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Overcoming the Amygdala Part 91

If you’ve been following this series, you should have realised that departures from ideals are what we call in other contexts ‘insanity’ and that, conversely, correct ideals indicate sanity.

If you fully understand ideals, existing sets of circumstances, departures, and quantification you can bring about sanity in individuals and groups — even nations, if you’re ambitious.

The trouble is that most people accept the existing conditions as ‘normal’ and think that what they see and experience around them is ‘just life’. They come to that conclusion because they are drowning in departures. The whole culture in which we live has been overwhelmed by departures and considers them to be a part of the scene. You have only to look around you at the world of politics, international relations, and domestic government to notice how insane it is. Social media gives us the opportunity to appreciate just how crazy things are all over the place. Very few seem to recognise that politics in its current form offers little hope of any kind of resolution of the world’s problems. That’s partly because politicians tend to be those who want positions of power in order to enforce fixed ideas of what they consider to be ideal, working their way to the top over their opponents, whose ideas are more or less the opposite. Not exactly sane.

We hear daily of soaring insanity, crime and riots. Economic, political and social scenes are apparently deteriorating at a rapid rate so that it sometimes seems that countries will soon lose any will to fight or any economic or social power to resist external take-overs.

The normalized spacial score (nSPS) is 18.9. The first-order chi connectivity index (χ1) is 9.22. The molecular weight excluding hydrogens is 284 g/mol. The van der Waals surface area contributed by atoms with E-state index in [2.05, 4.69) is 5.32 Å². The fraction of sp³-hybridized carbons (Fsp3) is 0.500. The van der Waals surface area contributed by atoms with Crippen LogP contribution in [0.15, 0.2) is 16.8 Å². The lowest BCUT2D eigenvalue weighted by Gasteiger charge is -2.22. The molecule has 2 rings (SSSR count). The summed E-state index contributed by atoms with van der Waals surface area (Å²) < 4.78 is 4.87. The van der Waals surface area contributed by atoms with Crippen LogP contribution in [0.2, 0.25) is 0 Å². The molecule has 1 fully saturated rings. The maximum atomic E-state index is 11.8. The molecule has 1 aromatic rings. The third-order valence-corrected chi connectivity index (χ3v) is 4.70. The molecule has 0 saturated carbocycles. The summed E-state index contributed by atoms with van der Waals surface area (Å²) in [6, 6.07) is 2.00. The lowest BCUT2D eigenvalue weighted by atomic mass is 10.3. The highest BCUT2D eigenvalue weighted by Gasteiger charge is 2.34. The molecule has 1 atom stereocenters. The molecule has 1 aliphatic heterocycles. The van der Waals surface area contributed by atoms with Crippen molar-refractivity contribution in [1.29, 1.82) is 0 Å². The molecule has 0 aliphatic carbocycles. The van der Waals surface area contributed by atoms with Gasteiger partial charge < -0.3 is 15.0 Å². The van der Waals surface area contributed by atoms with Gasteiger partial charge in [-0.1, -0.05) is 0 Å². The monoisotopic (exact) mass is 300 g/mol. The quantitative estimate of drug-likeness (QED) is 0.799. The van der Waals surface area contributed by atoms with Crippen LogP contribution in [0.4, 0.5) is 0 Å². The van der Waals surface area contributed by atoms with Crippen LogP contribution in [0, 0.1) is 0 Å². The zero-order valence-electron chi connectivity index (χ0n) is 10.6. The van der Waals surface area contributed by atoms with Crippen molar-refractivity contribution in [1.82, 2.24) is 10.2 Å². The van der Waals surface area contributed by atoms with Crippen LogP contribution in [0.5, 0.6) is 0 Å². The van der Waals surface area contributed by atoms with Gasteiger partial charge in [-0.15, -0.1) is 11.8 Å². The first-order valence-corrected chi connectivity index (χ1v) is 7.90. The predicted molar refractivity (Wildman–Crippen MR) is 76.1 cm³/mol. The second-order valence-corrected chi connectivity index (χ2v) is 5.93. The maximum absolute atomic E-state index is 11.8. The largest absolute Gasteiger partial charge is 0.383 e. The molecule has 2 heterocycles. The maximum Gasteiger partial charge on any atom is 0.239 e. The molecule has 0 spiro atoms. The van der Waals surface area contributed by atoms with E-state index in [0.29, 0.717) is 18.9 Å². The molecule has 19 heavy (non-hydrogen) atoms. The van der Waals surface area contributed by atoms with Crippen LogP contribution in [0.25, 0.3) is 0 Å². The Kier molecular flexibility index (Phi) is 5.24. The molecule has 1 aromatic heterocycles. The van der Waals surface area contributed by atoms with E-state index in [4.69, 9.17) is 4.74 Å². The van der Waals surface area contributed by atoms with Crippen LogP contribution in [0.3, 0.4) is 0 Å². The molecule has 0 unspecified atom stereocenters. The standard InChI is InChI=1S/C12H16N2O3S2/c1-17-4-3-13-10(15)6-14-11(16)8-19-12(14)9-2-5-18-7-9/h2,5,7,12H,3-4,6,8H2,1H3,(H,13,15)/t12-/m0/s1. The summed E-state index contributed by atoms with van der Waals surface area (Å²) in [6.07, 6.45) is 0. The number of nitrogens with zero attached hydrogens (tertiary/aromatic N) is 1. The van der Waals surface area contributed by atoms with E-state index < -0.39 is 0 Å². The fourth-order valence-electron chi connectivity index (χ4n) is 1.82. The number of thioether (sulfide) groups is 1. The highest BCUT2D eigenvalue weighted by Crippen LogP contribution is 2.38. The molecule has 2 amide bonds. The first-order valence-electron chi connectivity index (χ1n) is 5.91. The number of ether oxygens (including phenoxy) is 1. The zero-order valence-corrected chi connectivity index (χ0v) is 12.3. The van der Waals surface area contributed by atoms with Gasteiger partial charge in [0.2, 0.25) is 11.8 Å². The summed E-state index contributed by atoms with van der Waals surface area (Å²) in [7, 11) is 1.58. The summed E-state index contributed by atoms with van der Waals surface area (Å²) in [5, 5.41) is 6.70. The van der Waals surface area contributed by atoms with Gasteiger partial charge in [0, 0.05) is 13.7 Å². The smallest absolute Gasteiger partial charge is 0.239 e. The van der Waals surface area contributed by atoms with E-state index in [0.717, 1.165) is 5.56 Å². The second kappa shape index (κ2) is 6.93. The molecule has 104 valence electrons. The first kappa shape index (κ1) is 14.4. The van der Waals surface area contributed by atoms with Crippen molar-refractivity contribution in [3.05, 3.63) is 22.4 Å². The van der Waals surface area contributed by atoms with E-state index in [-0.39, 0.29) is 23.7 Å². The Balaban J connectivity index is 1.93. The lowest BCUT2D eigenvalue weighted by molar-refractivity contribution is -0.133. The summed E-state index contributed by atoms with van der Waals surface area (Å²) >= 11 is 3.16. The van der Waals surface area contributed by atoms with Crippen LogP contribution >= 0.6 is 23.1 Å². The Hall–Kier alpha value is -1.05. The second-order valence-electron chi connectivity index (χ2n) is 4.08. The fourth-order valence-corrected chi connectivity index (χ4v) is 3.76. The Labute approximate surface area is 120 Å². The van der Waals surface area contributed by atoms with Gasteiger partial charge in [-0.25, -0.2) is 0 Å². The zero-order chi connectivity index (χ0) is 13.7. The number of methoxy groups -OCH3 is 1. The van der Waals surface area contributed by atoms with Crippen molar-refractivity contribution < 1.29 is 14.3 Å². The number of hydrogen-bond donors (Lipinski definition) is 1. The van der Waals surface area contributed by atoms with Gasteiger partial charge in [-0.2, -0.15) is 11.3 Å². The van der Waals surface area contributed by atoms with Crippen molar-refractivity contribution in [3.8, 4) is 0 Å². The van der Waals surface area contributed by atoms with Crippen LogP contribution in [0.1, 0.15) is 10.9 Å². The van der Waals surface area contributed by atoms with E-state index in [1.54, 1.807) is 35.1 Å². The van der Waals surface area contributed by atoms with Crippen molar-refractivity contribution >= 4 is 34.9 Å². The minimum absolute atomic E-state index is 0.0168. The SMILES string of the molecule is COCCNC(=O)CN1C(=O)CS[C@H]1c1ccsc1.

In brief, then, people can and do get drowned in their own irrationality. And civilisations rise and fall accordingly. Irrationality is a plague far worse than Covid 19 or any other covid. But it’s not that humanity has a death wish — it simply lacks any clear path forward, out of the mess.

To resolve any unwanted situation at any level — individual, group, social or national — all one would have to do is set some sensible ideals, count up the departures, look at quantities, drop some fixed ideas, and re-channel resources according to what came up.

Would there be any resistance? Possibly. But it would only come from those who did not serve the best interests of the individual, group, society or nation. (It’s an interesting study in itself to trace where resistance comes from when one tries to install an ideal.)

Big situations, then, can be analysed as well as little ones. Some cost in time and action is involved, but it is nowhere near as costly as letting the departures continue.

Rather than continuing to live irrationally, it’s far easier to work out an ideal, look over the existing scene for departures, work out what statistics should exist, find out why the departures are occurring and implement a programme to move towards the ideal.

What Can Go Wrong 1. One fails in this to the degree that one fails to work out the correct ideal.

It’s too easy to quickly invent some notion of what might be ideal. A person might think, ‘I know! I’ll just lose three stone in weight and that will make me happy!’; a group might think ‘All we have to do is cease to recruit people and we’ll be OK’; a country might decide ‘If we were to take over our neighbour, all our problems would be solved.’ As someone tries to work with an incorrect ideal, he or she usually becomes rapidly discouraged without recognising what’s happening.